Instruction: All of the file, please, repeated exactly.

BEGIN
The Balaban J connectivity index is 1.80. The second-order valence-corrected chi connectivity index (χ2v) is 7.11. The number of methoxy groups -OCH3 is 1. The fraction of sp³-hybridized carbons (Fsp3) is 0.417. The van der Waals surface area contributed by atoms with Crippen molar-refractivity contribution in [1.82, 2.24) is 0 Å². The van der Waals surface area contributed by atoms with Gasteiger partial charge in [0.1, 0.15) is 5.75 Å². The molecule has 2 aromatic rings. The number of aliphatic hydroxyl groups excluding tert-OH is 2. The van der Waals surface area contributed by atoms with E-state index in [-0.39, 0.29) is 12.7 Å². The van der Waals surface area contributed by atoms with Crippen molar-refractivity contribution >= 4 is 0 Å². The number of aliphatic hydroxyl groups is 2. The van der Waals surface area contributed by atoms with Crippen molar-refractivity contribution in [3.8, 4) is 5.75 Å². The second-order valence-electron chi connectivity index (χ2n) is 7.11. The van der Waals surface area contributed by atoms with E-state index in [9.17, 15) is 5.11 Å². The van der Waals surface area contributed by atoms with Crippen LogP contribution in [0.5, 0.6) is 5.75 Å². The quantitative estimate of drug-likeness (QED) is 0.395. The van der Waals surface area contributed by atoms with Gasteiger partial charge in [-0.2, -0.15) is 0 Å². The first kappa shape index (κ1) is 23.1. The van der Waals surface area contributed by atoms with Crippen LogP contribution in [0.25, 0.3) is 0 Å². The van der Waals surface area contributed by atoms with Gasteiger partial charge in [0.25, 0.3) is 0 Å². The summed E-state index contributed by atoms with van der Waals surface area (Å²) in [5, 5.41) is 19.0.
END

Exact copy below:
The Balaban J connectivity index is 1.80. The second-order valence-corrected chi connectivity index (χ2v) is 7.11. The number of methoxy groups -OCH3 is 1. The fraction of sp³-hybridized carbons (Fsp3) is 0.417. The van der Waals surface area contributed by atoms with Crippen molar-refractivity contribution in [1.82, 2.24) is 0 Å². The van der Waals surface area contributed by atoms with Gasteiger partial charge in [0.1, 0.15) is 5.75 Å². The molecule has 2 aromatic rings. The number of aliphatic hydroxyl groups excluding tert-OH is 2. The van der Waals surface area contributed by atoms with E-state index in [-0.39, 0.29) is 12.7 Å². The van der Waals surface area contributed by atoms with Crippen molar-refractivity contribution >= 4 is 0 Å². The number of aliphatic hydroxyl groups is 2. The van der Waals surface area contributed by atoms with Crippen molar-refractivity contribution in [3.8, 4) is 5.75 Å². The second-order valence-electron chi connectivity index (χ2n) is 7.11. The van der Waals surface area contributed by atoms with E-state index in [9.17, 15) is 5.11 Å². The van der Waals surface area contributed by atoms with Crippen LogP contribution in [0.5, 0.6) is 5.75 Å². The quantitative estimate of drug-likeness (QED) is 0.395. The van der Waals surface area contributed by atoms with Gasteiger partial charge in [-0.2, -0.15) is 0 Å². The first kappa shape index (κ1) is 23.1. The van der Waals surface area contributed by atoms with Crippen LogP contribution in [0.25, 0.3) is 0 Å². The van der Waals surface area contributed by atoms with Gasteiger partial charge in [0.25, 0.3) is 0 Å². The summed E-state index contributed by atoms with van der Waals surface area (Å²) in [5, 5.41) is 19.0.